Fort Hood Sentinel
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SUNDAY, DECEMBER 21, 2014  02:06:40 PM

Hood leaders discuss Ready, Resilient Campaign

Email   Print   Share By Staff Sgt. Gregory Sanders, 504th BfSB Public Affairs
January 9, 2014 | News
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Brig. Gen. Clark W. Lemasters, 13th Sustainment Command (Expeditionary) commander, talks to other leaders from across Fort Hood at the Ready and Resilient Campaign leaders’ discussion Dec. 20 at Club Hood.
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Brig. Gen. Joseph Martin, 1st Cav. Div. deputy commanding general, passes out coins to honorees at the Ready and Resilient Campaign leaders’ discussion Dec. 20 at Club Hood. (Photos by Staff Sgt. Gregory Sanders, 504th BfSB)
When the phone rings in the middle of the night, it is expected that bad news is on the other end of the receiver.

Last October, a squad leader with Headquarters and Headquarters Company, Warrior Transition Brigade, received such a call from a squad member making an attempt on their life. The squad leader quickly reacted, contacting 911 and ultimately saving the Soldier’s life. The squad leader continued to be a mentor and assist the troubled Soldier in the healing process even after the Soldier left active duty.

Leaders from across post gathered at Club Hood Dec. 20 to recognize outstanding leaders and to discuss the Ready and Resilient Campaign, a new effort to streamline programs, processes and procedures aimed to improve Soldier readiness.

“Each one of these individuals was doing what they do and they saw someone that was in a position of vulnerability,” said Brig. Gen. Joseph Martin, 1st Cavalry Division deputy commanding general, “and instead of walking by it, minding their own business, in some cases they saved a life. Some cases they changed a life. But they made someone better.”

“One of the key components of the Ready and Resilient Campaign is the emphasis on personal responsibility to ensure Soldiers are doing the right thing for themselves and their battle buddies,” said Lt. Col. Doug Johnson, director, III Corps and Fort Hood Ready and Resilient Campaign. “The Soldiers being recognized today really exemplify that. It is their job, but they are going above and beyond – they are taking a personal interest in their Soldier’s well-being.”

From a squad leader taking personal time to mentor a Soldier after their service, to first sergeants following through on the constant promise of being anywhere to help a Soldier that calls at any hour, those recognized fulfilled their responsibilities and more by utilizing programs and services available to all Soldiers.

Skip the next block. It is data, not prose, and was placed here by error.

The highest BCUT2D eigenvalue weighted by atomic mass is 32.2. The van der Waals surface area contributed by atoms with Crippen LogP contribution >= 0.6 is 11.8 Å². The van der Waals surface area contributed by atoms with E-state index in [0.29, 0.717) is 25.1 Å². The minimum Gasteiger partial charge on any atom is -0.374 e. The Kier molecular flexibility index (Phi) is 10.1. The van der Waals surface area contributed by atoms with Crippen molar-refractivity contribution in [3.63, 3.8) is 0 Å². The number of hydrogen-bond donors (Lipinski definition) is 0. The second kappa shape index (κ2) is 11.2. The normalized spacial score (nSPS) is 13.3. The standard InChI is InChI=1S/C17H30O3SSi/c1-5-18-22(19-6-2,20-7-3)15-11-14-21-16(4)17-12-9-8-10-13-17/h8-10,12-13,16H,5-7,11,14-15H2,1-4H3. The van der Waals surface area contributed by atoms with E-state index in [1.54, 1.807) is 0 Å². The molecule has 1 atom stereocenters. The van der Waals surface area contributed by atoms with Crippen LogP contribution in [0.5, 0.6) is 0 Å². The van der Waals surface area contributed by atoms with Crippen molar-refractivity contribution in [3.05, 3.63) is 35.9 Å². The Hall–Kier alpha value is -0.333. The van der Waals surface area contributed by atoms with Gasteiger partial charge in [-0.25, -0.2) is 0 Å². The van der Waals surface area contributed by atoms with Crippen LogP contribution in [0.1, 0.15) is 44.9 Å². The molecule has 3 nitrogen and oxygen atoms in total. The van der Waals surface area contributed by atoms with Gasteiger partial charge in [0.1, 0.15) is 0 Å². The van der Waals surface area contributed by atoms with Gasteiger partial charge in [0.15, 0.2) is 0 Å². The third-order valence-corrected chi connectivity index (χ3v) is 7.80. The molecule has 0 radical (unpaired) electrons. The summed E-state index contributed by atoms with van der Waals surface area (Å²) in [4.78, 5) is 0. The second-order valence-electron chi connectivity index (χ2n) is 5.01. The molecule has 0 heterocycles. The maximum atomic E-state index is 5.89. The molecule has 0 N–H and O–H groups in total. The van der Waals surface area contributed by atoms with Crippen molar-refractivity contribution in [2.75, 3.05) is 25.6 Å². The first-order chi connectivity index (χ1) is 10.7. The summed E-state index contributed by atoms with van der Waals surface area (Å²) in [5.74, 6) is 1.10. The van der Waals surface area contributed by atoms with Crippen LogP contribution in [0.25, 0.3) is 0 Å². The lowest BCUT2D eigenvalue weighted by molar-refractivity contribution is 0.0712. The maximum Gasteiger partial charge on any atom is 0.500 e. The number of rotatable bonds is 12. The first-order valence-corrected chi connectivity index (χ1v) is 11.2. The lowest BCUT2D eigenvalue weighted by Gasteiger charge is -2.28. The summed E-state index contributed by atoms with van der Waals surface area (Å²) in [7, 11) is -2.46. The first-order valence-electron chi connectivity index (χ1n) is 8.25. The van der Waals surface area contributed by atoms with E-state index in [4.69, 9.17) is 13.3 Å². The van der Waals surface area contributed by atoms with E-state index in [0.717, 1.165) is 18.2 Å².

Programs with embedded behavioral health teams, along with facilities, such as the resiliency campus here on post, all work together to improve quality of life. R2C makes it easier for Soldiers and leaders to utilize these programs and facilities.

“The Ready and Resilient Campaign is a systemic program, overarching existing programs focused on the long-term health and care of Soldiers, Family members and DA (Department of the Army) civilians,” Johnson said. “You have all these organizations all focused on helping Soldiers, and R2C is the overall organization that synchronizes and coordinates the efforts.”

While the R2C works to tie all the available programs into a single streamlined system, those programs depend greatly on the individual.

“It’s a system of systems, team of teams all made up of people because people are our most important commodity,” Martin said. “We have to take care of them so they are ready to go when our nation calls so we can fulfill the security requirements. While we are home or while we are away, ... Soldiers will face adversity from time to time, so we train them to deal with that so they can bounce back and continue to do the mission they are asked to do.”

According to the program website, the Ready and Resilient Campaign integrates and synchronizes multiple efforts and programs to improve the readiness and resilience of the Army Family – Soldiers (active duty, Reserve, National Guard), Army civilians and Families through a holistic, collaborative and coherent enterprise to increase individual and unit readiness and resilience.

Ready, as described by a program flyer, can be defined as the ability to accomplish assigned tasks or missions through resilience, individual and collective team training and leadership. Resilience is the mental, physical, emotional and behavioral ability to face and cope with adversity, adapt to change, recover, learn and grow from setbacks.
 
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